What we wished we’d known after a diagnosis of Alagille syndrome

Medical info existed, but we wanted to know what a typical day would look like

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by Jay Sandstrom |

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We received the diagnosis that our son, Finley, had Alagille syndrome when he was 4 months old. All we’d known during his first few months of life were hospital stays and uncertainty. At that moment, when we had a diagnosis, the source of the problems had been identified, but the uncertainty and fear loomed larger than ever.

The frustrating thing I started to learn about Alagille syndrome is that it affects each patient in dramatically different ways. Someone might be walking around with Alagille syndrome yet doesn’t know it, while a newborn with the disease might not make it past the first few weeks of life.

A newborn lies under a blanket in a hospital bed, with hospital equipment visible in the background.

Finley gets an ultrasound during the diagnosis phase of his life, in March 2021. (Photo by Jay Sandstrom)

What we wanted to know is, what will our life with Finley look like? Could he live a “normal” life? Trying to look up the answers to these questions was basically impossible. The information we found during our initial research was all soulless medical language, which while helpful, was only part of what we were looking for.

We also found the stories of other Alagille warriors who lost their battle. These were the hardest to see, especially when our situation was still so fresh. It didn’t help with my desire to gain a better understanding of what my child’s life might look like.

So my wife, Dani, took it upon herself to create that glimpse into the daily life of a child with Alagille syndrome. The goal was to provide a resource that we wished we could’ve had. It’s easy to find the medical information, but not so easy to see what a random Saturday at home looks like. Or to hear how a recent doctor appointment went. In other words, simple snapshots of regular, day-to-day life.

Dani created an Instagram account for Finley, which we use to connect with families all over the world. Many of them have newly diagnosed family members who are searching for exactly the same thing we were: a glimpse of normal. It has been such a joy to be that resource for others.

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Drafting our elevator pitch for explaining Alagille syndrome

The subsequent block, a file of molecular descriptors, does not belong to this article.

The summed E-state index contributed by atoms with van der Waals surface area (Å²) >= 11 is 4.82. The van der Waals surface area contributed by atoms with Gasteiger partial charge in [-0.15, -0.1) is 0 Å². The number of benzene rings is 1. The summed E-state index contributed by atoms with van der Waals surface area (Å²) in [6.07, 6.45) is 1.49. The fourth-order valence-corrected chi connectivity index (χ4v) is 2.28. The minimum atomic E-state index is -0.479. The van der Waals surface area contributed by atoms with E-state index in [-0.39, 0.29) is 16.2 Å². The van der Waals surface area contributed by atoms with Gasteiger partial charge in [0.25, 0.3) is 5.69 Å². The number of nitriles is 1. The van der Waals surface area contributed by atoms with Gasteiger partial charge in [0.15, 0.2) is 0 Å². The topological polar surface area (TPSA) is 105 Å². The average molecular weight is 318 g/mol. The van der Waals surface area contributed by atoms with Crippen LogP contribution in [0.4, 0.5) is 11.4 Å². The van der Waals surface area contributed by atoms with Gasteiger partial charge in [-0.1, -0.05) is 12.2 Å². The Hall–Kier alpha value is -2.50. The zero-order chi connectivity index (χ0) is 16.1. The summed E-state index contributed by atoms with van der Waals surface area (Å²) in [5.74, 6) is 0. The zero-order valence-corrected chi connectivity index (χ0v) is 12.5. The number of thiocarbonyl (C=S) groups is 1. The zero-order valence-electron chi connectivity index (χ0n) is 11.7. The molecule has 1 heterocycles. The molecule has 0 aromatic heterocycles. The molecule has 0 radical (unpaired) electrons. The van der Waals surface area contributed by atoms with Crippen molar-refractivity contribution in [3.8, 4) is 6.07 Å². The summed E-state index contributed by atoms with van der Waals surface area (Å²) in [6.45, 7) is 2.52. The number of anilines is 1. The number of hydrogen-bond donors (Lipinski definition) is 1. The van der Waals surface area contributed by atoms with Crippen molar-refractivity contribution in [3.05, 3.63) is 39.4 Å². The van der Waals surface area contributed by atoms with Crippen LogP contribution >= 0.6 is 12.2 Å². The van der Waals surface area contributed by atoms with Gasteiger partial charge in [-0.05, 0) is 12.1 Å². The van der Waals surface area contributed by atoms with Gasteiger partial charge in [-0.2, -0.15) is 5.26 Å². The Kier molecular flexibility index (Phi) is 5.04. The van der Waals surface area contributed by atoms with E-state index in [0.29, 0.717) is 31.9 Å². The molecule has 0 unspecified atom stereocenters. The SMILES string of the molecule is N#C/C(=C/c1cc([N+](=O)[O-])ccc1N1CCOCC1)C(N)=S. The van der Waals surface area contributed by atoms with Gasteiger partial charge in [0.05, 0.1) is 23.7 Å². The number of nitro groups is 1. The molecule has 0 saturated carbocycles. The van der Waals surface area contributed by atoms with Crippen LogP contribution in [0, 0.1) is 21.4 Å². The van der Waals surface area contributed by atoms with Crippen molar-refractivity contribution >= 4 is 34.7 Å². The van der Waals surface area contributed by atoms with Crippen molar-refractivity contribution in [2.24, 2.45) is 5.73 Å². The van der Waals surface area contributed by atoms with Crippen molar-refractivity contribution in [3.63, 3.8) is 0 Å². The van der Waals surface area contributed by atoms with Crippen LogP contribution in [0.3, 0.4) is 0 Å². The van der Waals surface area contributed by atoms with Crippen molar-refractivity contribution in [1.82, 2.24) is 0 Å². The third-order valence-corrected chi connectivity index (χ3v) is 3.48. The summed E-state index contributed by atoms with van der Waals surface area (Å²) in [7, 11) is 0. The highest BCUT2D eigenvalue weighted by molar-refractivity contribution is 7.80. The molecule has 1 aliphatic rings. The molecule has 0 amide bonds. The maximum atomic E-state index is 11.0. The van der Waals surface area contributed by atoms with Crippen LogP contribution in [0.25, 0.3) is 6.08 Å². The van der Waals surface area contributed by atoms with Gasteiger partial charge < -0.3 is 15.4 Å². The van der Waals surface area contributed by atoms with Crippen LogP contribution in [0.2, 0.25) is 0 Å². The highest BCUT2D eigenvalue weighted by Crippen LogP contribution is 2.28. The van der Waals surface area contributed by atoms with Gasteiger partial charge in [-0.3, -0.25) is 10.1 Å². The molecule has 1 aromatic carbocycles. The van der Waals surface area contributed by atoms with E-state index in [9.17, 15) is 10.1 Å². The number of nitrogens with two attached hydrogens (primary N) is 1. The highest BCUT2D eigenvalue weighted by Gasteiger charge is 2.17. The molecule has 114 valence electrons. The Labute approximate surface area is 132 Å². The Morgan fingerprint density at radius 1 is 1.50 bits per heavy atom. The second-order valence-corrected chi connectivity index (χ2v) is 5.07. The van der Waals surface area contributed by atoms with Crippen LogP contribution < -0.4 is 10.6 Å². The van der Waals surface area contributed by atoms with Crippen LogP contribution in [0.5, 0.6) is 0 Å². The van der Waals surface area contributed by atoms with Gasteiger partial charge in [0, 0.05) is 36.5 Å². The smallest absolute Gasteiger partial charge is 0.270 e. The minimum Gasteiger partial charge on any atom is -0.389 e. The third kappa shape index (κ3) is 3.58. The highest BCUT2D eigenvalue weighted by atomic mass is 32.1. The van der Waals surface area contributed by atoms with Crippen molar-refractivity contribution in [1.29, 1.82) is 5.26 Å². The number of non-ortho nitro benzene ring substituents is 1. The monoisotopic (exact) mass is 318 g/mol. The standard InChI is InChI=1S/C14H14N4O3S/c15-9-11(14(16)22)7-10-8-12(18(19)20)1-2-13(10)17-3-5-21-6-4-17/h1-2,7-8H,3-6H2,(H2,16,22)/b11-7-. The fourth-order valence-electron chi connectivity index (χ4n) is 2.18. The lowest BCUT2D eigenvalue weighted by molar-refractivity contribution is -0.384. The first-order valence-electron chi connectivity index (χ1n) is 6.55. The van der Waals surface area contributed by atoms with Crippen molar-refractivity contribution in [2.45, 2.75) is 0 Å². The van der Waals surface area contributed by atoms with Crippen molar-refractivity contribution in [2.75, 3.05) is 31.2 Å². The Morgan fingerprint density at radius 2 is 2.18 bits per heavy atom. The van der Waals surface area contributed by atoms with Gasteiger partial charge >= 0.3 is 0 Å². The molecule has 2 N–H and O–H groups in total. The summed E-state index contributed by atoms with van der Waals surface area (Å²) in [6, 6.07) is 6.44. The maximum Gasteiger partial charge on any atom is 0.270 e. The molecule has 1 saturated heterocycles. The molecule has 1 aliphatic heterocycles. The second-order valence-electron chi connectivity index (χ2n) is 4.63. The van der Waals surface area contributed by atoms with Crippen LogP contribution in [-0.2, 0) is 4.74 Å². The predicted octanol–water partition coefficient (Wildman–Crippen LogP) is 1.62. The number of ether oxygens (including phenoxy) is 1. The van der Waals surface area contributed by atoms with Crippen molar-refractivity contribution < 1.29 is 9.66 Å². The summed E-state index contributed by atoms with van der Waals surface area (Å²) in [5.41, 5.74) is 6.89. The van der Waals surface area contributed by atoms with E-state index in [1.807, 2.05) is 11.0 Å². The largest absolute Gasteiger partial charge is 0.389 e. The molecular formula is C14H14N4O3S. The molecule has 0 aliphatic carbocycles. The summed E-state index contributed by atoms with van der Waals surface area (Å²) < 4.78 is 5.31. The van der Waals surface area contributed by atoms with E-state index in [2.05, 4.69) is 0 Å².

A 3-year-old boy smiles broadly and looks up at the camera while sitting on a swing at a playground. Another boy stands in the background.

Finley, 3, has a blast on a playground swing last Mother’s Day. (Photo by Jay Sandstrom)

That is also what I aim to do with this column: address little pieces of our life with Alagille syndrome. Whether it’s talking about interacting with the public or shopping for shoes, I hope to normalize some of the challenges we’ve faced with this condition and celebrate the positive moments we experience.

I want to say that Alagille syndrome doesn’t affect our average day that much anymore, but that’s not exactly true. Finn is over 3 years old, and the ways that Alagille syndrome influences our days are baked into our routine at this point. This entails medication in the morning and the evening, special toddler formula to add calories, and fats added to his food in the form of butter, cream cheese, or oil, depending on the meal. These are simply part of the routine now.

The number of medications Finley takes every day has decreased from four or more to two, twice daily. The days of mixing formula in a protein shaker are gone, as we now use a much easier, premixed, toddler-specific formula.

Finley has been going to day care since about his first birthday. He is right on track developmentally for his age. He is a smart, independent, inquisitive, and sometimes feisty little man. He tries his best to keep up with his 6-year-old brother, Jackson. He has played sports, taken swimming lessons, visited Disneyland, gone camping, and embarked on many other adventures.

A toddler in pajamas with stars fiddles with something while sitting at an outdoor picnic table in the woods. A tent is set up behind him.

Finley enjoys camping and nature in eastern Washington state. (Photo by Jay Sandstrom)

Alagille syndrome has become our new normal. We are fortunate that Finley has been doing well medically up to this point in his life. The fears surrounding a rare, genetic condition never dissipate, but they have diminished slightly as we’ve adjusted to our routines as he ages.

I hope that through this column and our social media, we can provide someone who needs it a glimpse of regular life. Sharing with others is so important, and I’m thankful to have a platform that allows me to do just that.

Finley is a special kid. And while he can drive us up the wall, as any 3-year-old can, he has proven that Alagille is not his defining characteristic. It’s merely a part of what makes him a rare, unique individual.

Note: Liver Disease News is strictly a news and information website about the disease. It does not provide medical advice, diagnosis, or treatment. This content is not intended to be a substitute for professional medical advice, diagnosis, or treatment. Always seek the advice of your physician or other qualified health provider with any questions you may have regarding a medical condition. Never disregard professional medical advice or delay in seeking it because of something you have read on this website. The opinions expressed in this column are not those of Liver Disease News or its parent company, Bionews, and are intended to spark discussion about issues pertaining to liver disease.


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